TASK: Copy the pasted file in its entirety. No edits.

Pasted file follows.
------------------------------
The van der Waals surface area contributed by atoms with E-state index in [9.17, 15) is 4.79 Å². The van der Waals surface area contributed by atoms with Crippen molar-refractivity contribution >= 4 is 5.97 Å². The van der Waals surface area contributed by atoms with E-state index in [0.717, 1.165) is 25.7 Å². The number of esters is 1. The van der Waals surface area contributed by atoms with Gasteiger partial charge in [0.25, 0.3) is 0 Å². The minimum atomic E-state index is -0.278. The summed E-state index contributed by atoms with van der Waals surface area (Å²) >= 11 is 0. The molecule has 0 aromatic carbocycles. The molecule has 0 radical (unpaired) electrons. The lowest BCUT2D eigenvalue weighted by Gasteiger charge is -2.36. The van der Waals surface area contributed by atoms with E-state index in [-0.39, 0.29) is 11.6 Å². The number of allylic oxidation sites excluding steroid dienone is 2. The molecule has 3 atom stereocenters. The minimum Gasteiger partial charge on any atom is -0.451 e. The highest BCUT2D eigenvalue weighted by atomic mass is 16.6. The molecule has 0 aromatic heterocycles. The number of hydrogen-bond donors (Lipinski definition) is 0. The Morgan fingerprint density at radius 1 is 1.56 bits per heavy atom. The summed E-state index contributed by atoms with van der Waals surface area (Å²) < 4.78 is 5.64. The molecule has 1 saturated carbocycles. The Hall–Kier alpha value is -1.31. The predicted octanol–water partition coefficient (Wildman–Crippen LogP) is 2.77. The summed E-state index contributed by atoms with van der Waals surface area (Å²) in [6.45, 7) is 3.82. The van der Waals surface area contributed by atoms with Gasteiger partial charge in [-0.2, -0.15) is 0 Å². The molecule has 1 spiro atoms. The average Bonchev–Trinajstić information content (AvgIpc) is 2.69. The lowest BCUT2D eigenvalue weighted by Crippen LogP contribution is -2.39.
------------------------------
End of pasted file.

The van der Waals surface area contributed by atoms with E-state index in [9.17, 15) is 4.79 Å². The van der Waals surface area contributed by atoms with Crippen molar-refractivity contribution >= 4 is 5.97 Å². The van der Waals surface area contributed by atoms with E-state index in [0.717, 1.165) is 25.7 Å². The number of esters is 1. The van der Waals surface area contributed by atoms with Gasteiger partial charge in [0.25, 0.3) is 0 Å². The minimum atomic E-state index is -0.278. The summed E-state index contributed by atoms with van der Waals surface area (Å²) >= 11 is 0. The molecule has 0 aromatic carbocycles. The molecule has 0 radical (unpaired) electrons. The lowest BCUT2D eigenvalue weighted by Gasteiger charge is -2.36. The van der Waals surface area contributed by atoms with E-state index in [-0.39, 0.29) is 11.6 Å². The number of allylic oxidation sites excluding steroid dienone is 2. The molecule has 3 atom stereocenters. The minimum Gasteiger partial charge on any atom is -0.451 e. The highest BCUT2D eigenvalue weighted by atomic mass is 16.6. The molecule has 0 aromatic heterocycles. The number of hydrogen-bond donors (Lipinski definition) is 0. The Morgan fingerprint density at radius 1 is 1.56 bits per heavy atom. The summed E-state index contributed by atoms with van der Waals surface area (Å²) < 4.78 is 5.64. The molecule has 1 saturated carbocycles. The Hall–Kier alpha value is -1.31. The predicted octanol–water partition coefficient (Wildman–Crippen LogP) is 2.77. The summed E-state index contributed by atoms with van der Waals surface area (Å²) in [6.45, 7) is 3.82. The van der Waals surface area contributed by atoms with Gasteiger partial charge in [-0.2, -0.15) is 0 Å². The molecule has 1 spiro atoms. The average Bonchev–Trinajstić information content (AvgIpc) is 2.69. The lowest BCUT2D eigenvalue weighted by Crippen LogP contribution is -2.39.